Margaret Dick Tocknell, for HealthLeaders Media
As insurers seek ways to control the price point at the entry level of the healthcare system, health plans such as Blue Cross Blue Shield of North Carolina and Highmark Blue Cross Blue Shield in Pittsburgh are turning to developing urgent care center networks.
This month, for example, the NC Blues announced that it is investing an undisclosed amount in FastMed Urgent Care, a North Carolina-based company with 29 locations throughout the state. Last year, Highmark Inc. bought into the MedExpress Urgent Care chain. And Highmark rival UPMC offers eight “full-service, walk-in” clinics for patients seeking immediate care.
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As cost pressure has risen, the typical ways of reducing demand?increased copayments and high deductible health plans have not reduced the demand for medical services. Investing in UCCs puts health plans closer to the point of care where they can more directly influence treatments and healthcare costs, explains David Windley, a Nashville-based research analyst with Jeffries & Company. Profit, in other words, is not the primary goal.
Increased demand for primary care services also plays a role in insurer interests in UCCs. Health insurers and hospitals are competing for ownership positions in physician groups. But for insurers, an investment in a UCC, which can provide basic medical services at lower costs, is “less intensive” than investing in a primary care practice, says Windley.
It can also provide insurers with leverage when negotiating reimbursement rates with hospitals for emergency department services, Windley adds.
Insurers are also investing in UCCs in preparation for the advent of health insurance exchanges in 2014, says Brett Hickman, a partner with PwC’s health industries advisory practice. With millions of people joining the ranks of the insured pent-up demand for medical care is expected to strain the primary care sector.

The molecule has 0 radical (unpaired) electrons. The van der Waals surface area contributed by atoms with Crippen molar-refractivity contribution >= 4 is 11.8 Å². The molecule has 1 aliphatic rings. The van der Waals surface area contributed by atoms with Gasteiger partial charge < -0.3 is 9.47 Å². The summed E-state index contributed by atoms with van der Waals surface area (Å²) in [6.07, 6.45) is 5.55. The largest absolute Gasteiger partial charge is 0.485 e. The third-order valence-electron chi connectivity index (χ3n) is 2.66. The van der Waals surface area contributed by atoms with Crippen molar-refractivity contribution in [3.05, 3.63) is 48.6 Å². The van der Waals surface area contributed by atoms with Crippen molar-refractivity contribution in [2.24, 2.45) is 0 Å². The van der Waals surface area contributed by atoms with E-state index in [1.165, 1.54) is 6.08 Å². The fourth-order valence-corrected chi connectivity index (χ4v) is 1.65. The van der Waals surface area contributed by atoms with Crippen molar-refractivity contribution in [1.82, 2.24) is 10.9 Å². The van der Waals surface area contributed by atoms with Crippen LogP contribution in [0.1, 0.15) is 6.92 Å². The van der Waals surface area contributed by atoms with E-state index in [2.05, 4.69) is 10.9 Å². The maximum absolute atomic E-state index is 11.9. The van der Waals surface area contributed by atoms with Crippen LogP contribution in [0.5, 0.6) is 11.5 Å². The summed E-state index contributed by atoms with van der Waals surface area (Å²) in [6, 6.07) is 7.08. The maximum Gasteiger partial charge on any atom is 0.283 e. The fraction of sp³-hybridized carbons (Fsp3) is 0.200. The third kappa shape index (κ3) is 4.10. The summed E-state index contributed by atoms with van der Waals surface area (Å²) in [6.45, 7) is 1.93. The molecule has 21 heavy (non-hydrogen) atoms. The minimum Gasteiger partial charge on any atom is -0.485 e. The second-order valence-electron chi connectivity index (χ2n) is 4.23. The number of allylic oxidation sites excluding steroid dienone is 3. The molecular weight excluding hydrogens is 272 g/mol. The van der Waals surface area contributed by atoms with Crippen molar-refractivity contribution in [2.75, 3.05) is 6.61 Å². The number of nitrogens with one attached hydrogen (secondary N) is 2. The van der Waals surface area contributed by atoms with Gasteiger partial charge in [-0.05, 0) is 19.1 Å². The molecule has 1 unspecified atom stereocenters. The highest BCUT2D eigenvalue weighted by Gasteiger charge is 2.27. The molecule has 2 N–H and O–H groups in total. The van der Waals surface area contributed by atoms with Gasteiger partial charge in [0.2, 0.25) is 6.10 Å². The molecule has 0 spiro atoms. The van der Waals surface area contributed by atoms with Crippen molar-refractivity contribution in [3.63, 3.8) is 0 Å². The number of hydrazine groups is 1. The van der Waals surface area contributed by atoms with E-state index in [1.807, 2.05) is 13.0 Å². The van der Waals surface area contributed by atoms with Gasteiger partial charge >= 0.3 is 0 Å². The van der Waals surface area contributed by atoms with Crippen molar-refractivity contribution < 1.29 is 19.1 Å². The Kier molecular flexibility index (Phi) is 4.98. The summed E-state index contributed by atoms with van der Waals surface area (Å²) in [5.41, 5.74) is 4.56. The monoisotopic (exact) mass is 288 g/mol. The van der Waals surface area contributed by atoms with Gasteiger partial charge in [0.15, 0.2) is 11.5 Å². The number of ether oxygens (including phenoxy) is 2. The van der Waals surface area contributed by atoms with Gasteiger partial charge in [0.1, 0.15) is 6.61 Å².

Payers are looking at the rich benefit packages that will be offered through the exchanges and seeing an opportunity for UCCs to provide an alternative not only for expensive emergency department visits but also for physician office visits.
Urgent care centers typically employ doctors, nurses, and physician assistants. They treat common injuries and illnesses such as sprains, cuts and bites, and colds and ear infections. Many also can provide immunizations, blood and urine tests, EKGs, occupational health services, and even on-site pharmacy services.
UCCs are usually equipped with the latest healthcare technology including electronic medical records, electronic prescriptions and digital X-rays. They are typically open night and weekends, when physician offices are usually closed.
Although UCCs often tout drop-in wait times of less than one hour, many centers are now offering online reservations.
Business is booming. The 9,000 UCCs in the U.S. receive an average 342 patient visits each week, or 3 million visits annually, according to the Chicago-based Urgent Care Association of America.
UCC costs are significantly less than an emergency department visit but can be comparable to a typical physician office visit. The NC Blues estimates that the average cost of an ED visit is $1,500 and about 20% of ED visits could be effectively treated at an urgent care center where the average cost per visit is $142. The insurer estimates that a 5% shift from ED use to urgent care centers could reduce medical spending by $8 million annually.
With its ownership position, BCBSNC can entice its members to use the FastMed facilities by offering lower copayments and lower in-network charges.
Although BCBSNC declined to give specifics about its financial investment in FastMed, Darcie Dearth, a BCBSNC spokesperson, said the investment will allow FastMed to expand its network of physician-owned clinics across the state over the next two years.
Underserved areas will be a priority, Dearth explains. In some areas of North Carolina, a visit to the ED is the only option for immediate care. Expanding into those areas will enable the NC Blues plan to divert non-emergency care from expensive EDs.
Hickman says the investment in urgent care centers provides insurers with the opportunity to proactively influence cost and quality. “It’s really a means to an end. It’s a way to get the right treatment to the right people at the right time.”
Margaret Dick Tocknell is a reporter/editor with HealthLeaders Media.